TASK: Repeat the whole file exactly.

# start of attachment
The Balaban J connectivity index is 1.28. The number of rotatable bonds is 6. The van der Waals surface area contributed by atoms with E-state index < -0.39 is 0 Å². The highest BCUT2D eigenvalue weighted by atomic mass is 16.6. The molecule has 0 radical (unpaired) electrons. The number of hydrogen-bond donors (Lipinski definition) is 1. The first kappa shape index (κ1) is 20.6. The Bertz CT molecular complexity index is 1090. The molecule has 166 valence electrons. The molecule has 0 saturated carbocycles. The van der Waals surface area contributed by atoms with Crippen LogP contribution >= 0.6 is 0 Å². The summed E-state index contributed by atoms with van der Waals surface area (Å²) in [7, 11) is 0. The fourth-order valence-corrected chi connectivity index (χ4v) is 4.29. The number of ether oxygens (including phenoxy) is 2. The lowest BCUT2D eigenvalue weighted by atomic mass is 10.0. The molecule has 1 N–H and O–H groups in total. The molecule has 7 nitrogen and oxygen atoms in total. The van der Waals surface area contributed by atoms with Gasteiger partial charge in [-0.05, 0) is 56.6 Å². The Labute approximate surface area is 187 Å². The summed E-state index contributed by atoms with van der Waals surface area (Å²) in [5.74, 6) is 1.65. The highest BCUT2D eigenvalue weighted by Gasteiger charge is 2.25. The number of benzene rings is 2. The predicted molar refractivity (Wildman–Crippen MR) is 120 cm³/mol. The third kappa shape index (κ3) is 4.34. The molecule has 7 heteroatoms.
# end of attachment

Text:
The Balaban J connectivity index is 1.28. The number of rotatable bonds is 6. The van der Waals surface area contributed by atoms with E-state index < -0.39 is 0 Å². The highest BCUT2D eigenvalue weighted by atomic mass is 16.6. The molecule has 0 radical (unpaired) electrons. The number of hydrogen-bond donors (Lipinski definition) is 1. The first kappa shape index (κ1) is 20.6. The Bertz CT molecular complexity index is 1090. The molecule has 166 valence electrons. The molecule has 0 saturated carbocycles. The van der Waals surface area contributed by atoms with Crippen LogP contribution >= 0.6 is 0 Å². The summed E-state index contributed by atoms with van der Waals surface area (Å²) in [7, 11) is 0. The fourth-order valence-corrected chi connectivity index (χ4v) is 4.29. The number of ether oxygens (including phenoxy) is 2. The lowest BCUT2D eigenvalue weighted by atomic mass is 10.0. The molecule has 1 N–H and O–H groups in total. The molecule has 7 nitrogen and oxygen atoms in total. The van der Waals surface area contributed by atoms with Gasteiger partial charge in [-0.05, 0) is 56.6 Å². The Labute approximate surface area is 187 Å². The summed E-state index contributed by atoms with van der Waals surface area (Å²) in [5.74, 6) is 1.65. The highest BCUT2D eigenvalue weighted by Gasteiger charge is 2.25. The number of benzene rings is 2. The predicted molar refractivity (Wildman–Crippen MR) is 120 cm³/mol. The third kappa shape index (κ3) is 4.34. The molecule has 7 heteroatoms.